K-1 Visa VS CR-1 Visa: Which Is Faster To Get Approved By USCIS?
When you are considering which immigration visa to apply for, one major factor will be the time it will take for approval. Statistically, the K-1 visa (I-129F) will take less time than the CR-1 visa (I-130) but it has more restrictions and includes an additional step of adjustment of status once you arrive in the U.S.
There are benefits to both visa types but the best one to choose will depend on your circumstances. In many countries it is next to impossible to get approved for the K-1 visa because the U.S. consulates see so many immigration fraud cases.
Even if your relationship is genuine and you have a boat-load of evidence, you still may not get approved – or worse, be placed on administrative processing.
Does The USCIS Consider Your Country “High Fraud”?
The term “high fraud country” irritates me because it lumps everyone from a specific country into the category of immigration scammers.
There are many bona fide couples that just happen to live in countries that the USCIS considers high fraud and will then need to jump through hoops to prove their relationship is real.
Interestingly enough, fraud can be committed by applicants from western countries too, but they are not scrutinized to the same degree.
Which Countries Are Considered “High Fraud” For Immigration Purposes?
The majority of countries that are considered high fraud are developing nations. Generally, if the standard of living in these countries is poor, there may be more incentive for applicants to use marriage as a way out of their homeland.
Another reason that your country can be considered high fraud is if the USCIS has a higher than normal fraud charges for beneficiaries from your country.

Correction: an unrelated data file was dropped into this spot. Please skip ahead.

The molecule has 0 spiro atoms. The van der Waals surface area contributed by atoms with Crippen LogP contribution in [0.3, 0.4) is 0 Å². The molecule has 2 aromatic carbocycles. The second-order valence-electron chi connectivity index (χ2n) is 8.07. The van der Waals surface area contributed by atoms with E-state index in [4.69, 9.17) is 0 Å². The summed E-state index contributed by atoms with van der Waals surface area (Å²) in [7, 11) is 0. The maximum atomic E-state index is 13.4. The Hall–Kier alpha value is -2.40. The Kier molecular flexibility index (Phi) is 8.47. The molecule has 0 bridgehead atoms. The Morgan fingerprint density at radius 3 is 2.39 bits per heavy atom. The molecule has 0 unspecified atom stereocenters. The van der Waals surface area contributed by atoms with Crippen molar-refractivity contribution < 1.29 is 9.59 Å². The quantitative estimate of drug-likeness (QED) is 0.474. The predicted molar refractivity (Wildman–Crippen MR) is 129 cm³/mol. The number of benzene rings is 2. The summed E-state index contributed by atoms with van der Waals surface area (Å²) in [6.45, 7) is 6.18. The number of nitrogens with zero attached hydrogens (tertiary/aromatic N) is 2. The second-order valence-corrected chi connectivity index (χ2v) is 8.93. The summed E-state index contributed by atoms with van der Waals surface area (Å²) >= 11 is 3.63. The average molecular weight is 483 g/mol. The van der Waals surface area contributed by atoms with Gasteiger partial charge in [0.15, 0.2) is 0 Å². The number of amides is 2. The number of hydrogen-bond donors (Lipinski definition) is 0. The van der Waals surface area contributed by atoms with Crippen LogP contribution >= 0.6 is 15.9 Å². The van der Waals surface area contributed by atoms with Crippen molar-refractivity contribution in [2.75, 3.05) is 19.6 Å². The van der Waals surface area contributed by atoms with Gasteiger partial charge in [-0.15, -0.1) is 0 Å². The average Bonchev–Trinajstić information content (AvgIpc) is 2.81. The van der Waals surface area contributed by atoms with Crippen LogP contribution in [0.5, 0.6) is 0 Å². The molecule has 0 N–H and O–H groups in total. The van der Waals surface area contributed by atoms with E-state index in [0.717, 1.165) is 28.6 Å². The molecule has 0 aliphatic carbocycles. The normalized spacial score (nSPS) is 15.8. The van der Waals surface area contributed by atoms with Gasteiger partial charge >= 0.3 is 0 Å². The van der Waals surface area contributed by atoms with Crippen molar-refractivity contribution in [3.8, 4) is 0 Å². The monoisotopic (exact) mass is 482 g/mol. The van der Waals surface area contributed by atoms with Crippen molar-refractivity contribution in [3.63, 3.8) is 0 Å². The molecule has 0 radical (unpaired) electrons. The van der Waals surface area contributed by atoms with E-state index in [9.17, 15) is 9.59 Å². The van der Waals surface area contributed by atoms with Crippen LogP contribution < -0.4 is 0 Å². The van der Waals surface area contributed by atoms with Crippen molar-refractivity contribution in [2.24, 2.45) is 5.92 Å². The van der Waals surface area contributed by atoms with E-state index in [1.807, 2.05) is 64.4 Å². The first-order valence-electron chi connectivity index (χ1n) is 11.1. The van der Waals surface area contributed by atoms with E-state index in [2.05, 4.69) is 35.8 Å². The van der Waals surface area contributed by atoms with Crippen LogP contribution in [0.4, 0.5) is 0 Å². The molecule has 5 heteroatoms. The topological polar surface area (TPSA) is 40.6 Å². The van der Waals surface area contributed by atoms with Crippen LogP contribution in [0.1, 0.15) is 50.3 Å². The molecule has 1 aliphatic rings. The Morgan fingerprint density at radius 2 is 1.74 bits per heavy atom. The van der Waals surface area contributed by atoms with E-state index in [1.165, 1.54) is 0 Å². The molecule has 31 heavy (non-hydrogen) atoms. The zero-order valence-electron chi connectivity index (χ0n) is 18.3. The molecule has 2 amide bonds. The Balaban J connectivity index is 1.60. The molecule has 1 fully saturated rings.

This means that if there is a high percentage of U.S. citizens that report fraud on their spouses from a specific country, it will make it more difficult for people from those countries to apply for a visa in the future.
This is just a few of the countries that are considered high fraud. If you are applying from any of theses countries, you will need to provide as much evidence supporting your relationship as you can.
Which Option Is Better For Me: K-1 Visa or CR-1/IR-1 Visa?
When my husband and I were considering both these options, an important factor was that we didn’t want to be separated after our marriage.
The downside to the CR-1 visa is that you will be separated from your spouse until they receive their CR-1 visa approval. This can be difficult on couples so many choose the K-1 visa route.
- K-1 Visa: This is for the fiance(e) of a U.S. citizen or permanent resident. You are allowed to fly to the U.S. to marry your fiance(e) within 90 days of arrival.
- CR-1/IR-1 Visa: This visa is given to the foreign spouse of a U.S. citizen or permanent resident. The U.S. citizen must marry their partner abroad and then apply for the visa while their spouse waits in their home country.
Not all couples are separated during the processing of the CR-1 visa, some have the financial resources to live with your foreign spouse while they wait for visa approval.
Benefits Of The K-1 Fiance Visa:
- faster processing time (usually 6-12 months)
- allows you time to plan wedding while you wait
- can be with your spouse after marriage
- gives you time to live with fiance(e) before marriage
- less expensive filing fee ($340 vs $420)
Benefits of CR-1/IR-1 Spouse Visa:
- you receive your green card when you arrive in the U.S.
- gives you more rights if relationship doesn’t work out
- beneficiary’s family can plan and attend the wedding
- easier to get approval compared with K-1 (country specific)
- Lower chances of being placed in administrative processing (country specific)
So both types of visas have their pros and cons, and choosing between the two will depend on your specific circumstances.
Remember, the time it takes to get approved for either the K-1 visa or the CR-1 visa is small when compared to a lifetime with your loved one!
Hi! I’m a foreign born Canadian that has immigrated to the United States to marry the love of my life. I successfully navigated the U.S. immigration system all the way to U.S. citizenship. Immigration is a privilege not a right!